Shearer's own 'brain fade'
I don't know about you, but I'm forever forgetting about my offshore bank accounts with large amounts of cash in them. It's a job to remember to tell the IRD about it, let alone to declare them where I might have a conflict of interest.
But then, I'm not an MP. More particularly, I'm not the leader of the opposition, nor the head of a party that has made something of a habit of calling for the heads of other MPs whose memory has been somewhat imperfect.
David Shearer claims he "forgot'' about his account with Chase Manhattan Bank in New York City when he came to declare his financial interests to Parliament, as is required under the MPs' Register of Pecuniary Interests.
Well, we all make mistakes, and none of us are getting any younger except policemen. But Shearer didn't just forget the one time. He forgot four times in a row - 2009, 2010, 2011, and 2012.
To compound matters, though he forgot to disclose the account to Parliament and therefore to the public, he did remember to tell the IRD about it. He also remembered to tell Parliament about his other bank account with Westpac.
Given that only accounts with more than $50,000 in them must be publicly disclosed, it's highly surprising that this slipped Shearer's mind. Either the Labour leader is extremely forgetful, or he has a lot more money stashed away than any of us thought.
We don't know the actual amount, since Shearer hasn't disclosed that, because he doesn't have to, but it could be considerably more than $50,000.
Does it really matter that Shearer didn't tell Parliament about his offshore bank account? Well, yes, actually, it does. Here's why:
* It makes the Labour leader look like a hypocrite. Much fun was had by all taunting Prime Minister John Key about his faulty memory over the Kim Dotcom fiasco last year. Indeed, Shearer himself laughed that Key had "the year of the brain fade'' and that "the PM's memory went Dotgone''. He also accused Key of "not telling the truth''. And Labour mercilessly pilloried ACT leader John Banks over his memory about receiving donations from Dotcom, claiming he had "lied to New Zealanders".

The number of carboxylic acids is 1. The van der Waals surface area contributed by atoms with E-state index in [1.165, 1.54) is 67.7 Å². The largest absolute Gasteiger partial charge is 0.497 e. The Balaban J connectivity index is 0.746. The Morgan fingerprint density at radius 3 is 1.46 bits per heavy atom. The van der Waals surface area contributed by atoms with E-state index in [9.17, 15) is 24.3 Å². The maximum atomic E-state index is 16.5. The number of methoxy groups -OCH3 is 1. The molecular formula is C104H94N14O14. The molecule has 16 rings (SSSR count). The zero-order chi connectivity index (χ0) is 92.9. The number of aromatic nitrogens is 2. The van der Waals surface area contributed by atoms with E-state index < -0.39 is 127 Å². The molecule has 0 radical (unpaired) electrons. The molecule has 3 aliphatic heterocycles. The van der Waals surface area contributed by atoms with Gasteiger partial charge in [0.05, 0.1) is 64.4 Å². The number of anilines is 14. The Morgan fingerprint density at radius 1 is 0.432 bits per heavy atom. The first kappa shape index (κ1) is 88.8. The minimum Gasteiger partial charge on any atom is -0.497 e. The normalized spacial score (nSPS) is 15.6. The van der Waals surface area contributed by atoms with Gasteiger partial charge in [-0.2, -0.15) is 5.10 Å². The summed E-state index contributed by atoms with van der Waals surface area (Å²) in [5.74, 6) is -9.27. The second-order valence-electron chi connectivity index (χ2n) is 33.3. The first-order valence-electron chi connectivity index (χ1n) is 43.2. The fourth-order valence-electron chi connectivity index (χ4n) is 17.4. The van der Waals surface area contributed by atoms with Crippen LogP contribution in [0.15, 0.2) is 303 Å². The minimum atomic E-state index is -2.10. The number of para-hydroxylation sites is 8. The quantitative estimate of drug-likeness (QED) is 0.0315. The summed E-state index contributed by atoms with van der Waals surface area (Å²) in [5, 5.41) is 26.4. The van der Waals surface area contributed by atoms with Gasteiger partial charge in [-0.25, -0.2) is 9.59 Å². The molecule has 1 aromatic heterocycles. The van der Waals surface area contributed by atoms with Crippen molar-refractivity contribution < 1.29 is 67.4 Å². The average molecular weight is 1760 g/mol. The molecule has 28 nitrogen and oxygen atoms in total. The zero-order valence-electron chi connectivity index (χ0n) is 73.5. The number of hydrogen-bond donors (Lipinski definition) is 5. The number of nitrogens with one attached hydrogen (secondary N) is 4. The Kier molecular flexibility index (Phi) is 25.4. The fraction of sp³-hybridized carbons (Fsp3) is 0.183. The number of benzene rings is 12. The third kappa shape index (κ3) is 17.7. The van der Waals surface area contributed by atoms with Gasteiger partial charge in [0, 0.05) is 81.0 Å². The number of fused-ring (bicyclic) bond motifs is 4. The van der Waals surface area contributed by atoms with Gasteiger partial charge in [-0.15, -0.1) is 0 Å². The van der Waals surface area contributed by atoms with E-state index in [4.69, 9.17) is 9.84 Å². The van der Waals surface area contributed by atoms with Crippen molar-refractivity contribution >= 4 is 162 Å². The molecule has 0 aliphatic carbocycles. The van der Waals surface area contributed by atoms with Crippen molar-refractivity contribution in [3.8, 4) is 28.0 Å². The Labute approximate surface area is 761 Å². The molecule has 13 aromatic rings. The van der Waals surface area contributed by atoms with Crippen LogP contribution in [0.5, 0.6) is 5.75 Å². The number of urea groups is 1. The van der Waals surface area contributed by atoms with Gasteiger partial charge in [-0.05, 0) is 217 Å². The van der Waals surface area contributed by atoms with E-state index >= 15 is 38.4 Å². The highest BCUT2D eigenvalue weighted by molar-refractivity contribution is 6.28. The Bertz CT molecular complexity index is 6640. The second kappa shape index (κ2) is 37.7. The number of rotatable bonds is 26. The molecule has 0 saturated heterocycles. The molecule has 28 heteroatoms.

* It undermines the picture Labour has painstakingly assembled of National as the party of easy money and loose financial morals. In 2010, Labour's attack dog Trevor Mallard was calling for Attorney-General Chris Finlayson to step down over a non-disclosure in his own pecuniary interests. And who can forget the mud slung at Key by Labour over his ownership of shares in TranzRail, which he did not declare before rising in Parliament to ask questions of the company while leader of the opposition?
* It knocks Shearer off his pedestal as Parliament's "anti-politician'', a position he and Labour's PR flaks have been keen to occupy since his election in 2009. Shearer, and Labour, have played up his credentials as the former aid boss and humanitarian worker who has no time for politicians' lies and silly games. And yet he appears to have been doing precisely the same thing as everyone else.
Before anyone reaches for their lawyer, I'm not accusing Shearer of lying to Parliament. That would amount to contempt. But I am saying it's astonishing that the leader of a party so quick to judge others on both their wealth and their memory should omit to mention he had more than many Kiwis earn in a year stashed in an overseas bank account.
I think Key has been remarkably gracious in response. He's said only that it's "unfortunate'' that Shearer forgot about his account and added, with more than a trace of irony, that mistakes can be made. Given what's been dished out to him over the years, he could have said a lot more.
In the immediate term I doubt much will come of this. Labour will be a little chastened and there will be mutterings of "I told you so'' from those in caucus who don't believe Shearer should be in the top job.
Fortunately for Shearer he fessed up, and did so outside of an election year, where such things would have taken on greater magnitude.
But Shearer has blotted his copybook. And possibly reminded voters that he's no better, nor any worse, than anyone else in Parliament.
Which may or may not be a blessing.
Disclosure: The writer has an offshore bank account, in Australia. It has a current balance of $7.50.
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